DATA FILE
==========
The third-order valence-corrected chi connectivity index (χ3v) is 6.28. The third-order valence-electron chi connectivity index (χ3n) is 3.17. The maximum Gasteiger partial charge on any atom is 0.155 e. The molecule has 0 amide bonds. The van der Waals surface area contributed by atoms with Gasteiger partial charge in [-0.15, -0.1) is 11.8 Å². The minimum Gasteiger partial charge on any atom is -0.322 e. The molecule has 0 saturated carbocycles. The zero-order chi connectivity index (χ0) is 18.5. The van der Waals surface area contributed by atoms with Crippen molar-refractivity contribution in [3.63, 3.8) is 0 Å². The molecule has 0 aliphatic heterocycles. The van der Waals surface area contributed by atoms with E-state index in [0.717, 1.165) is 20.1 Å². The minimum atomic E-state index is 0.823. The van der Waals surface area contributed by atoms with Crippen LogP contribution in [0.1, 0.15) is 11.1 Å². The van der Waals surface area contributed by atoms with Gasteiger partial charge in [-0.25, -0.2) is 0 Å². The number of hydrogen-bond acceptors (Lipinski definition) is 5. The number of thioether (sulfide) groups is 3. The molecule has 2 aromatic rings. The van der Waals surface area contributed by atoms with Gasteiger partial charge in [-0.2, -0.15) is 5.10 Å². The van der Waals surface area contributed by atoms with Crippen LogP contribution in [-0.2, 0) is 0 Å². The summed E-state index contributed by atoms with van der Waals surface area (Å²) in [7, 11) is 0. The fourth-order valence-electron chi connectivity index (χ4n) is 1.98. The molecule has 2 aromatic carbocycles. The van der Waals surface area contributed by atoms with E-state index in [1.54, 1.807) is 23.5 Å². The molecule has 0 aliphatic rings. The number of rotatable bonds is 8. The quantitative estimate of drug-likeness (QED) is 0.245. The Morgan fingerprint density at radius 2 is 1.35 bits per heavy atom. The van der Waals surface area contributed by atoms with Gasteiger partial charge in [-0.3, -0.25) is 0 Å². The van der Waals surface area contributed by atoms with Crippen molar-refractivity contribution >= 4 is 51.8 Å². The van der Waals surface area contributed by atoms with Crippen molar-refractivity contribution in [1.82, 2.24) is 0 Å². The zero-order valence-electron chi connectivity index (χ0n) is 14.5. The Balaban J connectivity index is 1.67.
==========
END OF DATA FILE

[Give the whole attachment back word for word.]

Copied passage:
The third-order valence-corrected chi connectivity index (χ3v) is 6.28. The third-order valence-electron chi connectivity index (χ3n) is 3.17. The maximum Gasteiger partial charge on any atom is 0.155 e. The molecule has 0 amide bonds. The van der Waals surface area contributed by atoms with Gasteiger partial charge in [-0.15, -0.1) is 11.8 Å². The minimum Gasteiger partial charge on any atom is -0.322 e. The molecule has 0 saturated carbocycles. The zero-order chi connectivity index (χ0) is 18.5. The van der Waals surface area contributed by atoms with Crippen molar-refractivity contribution in [3.63, 3.8) is 0 Å². The molecule has 0 aliphatic heterocycles. The van der Waals surface area contributed by atoms with E-state index in [0.717, 1.165) is 20.1 Å². The minimum atomic E-state index is 0.823. The van der Waals surface area contributed by atoms with Crippen LogP contribution in [0.1, 0.15) is 11.1 Å². The van der Waals surface area contributed by atoms with Gasteiger partial charge in [-0.25, -0.2) is 0 Å². The number of hydrogen-bond acceptors (Lipinski definition) is 5. The number of thioether (sulfide) groups is 3. The molecule has 2 aromatic rings. The van der Waals surface area contributed by atoms with Gasteiger partial charge in [-0.2, -0.15) is 5.10 Å². The van der Waals surface area contributed by atoms with Crippen LogP contribution in [-0.2, 0) is 0 Å². The summed E-state index contributed by atoms with van der Waals surface area (Å²) in [7, 11) is 0. The fourth-order valence-electron chi connectivity index (χ4n) is 1.98. The molecule has 2 aromatic carbocycles. The van der Waals surface area contributed by atoms with E-state index in [1.54, 1.807) is 23.5 Å². The molecule has 0 aliphatic rings. The number of rotatable bonds is 8. The quantitative estimate of drug-likeness (QED) is 0.245. The Morgan fingerprint density at radius 2 is 1.35 bits per heavy atom. The van der Waals surface area contributed by atoms with Gasteiger partial charge in [-0.3, -0.25) is 0 Å². The van der Waals surface area contributed by atoms with Crippen molar-refractivity contribution >= 4 is 51.8 Å². The van der Waals surface area contributed by atoms with Crippen molar-refractivity contribution in [1.82, 2.24) is 0 Å². The zero-order valence-electron chi connectivity index (χ0n) is 14.5. The Balaban J connectivity index is 1.67.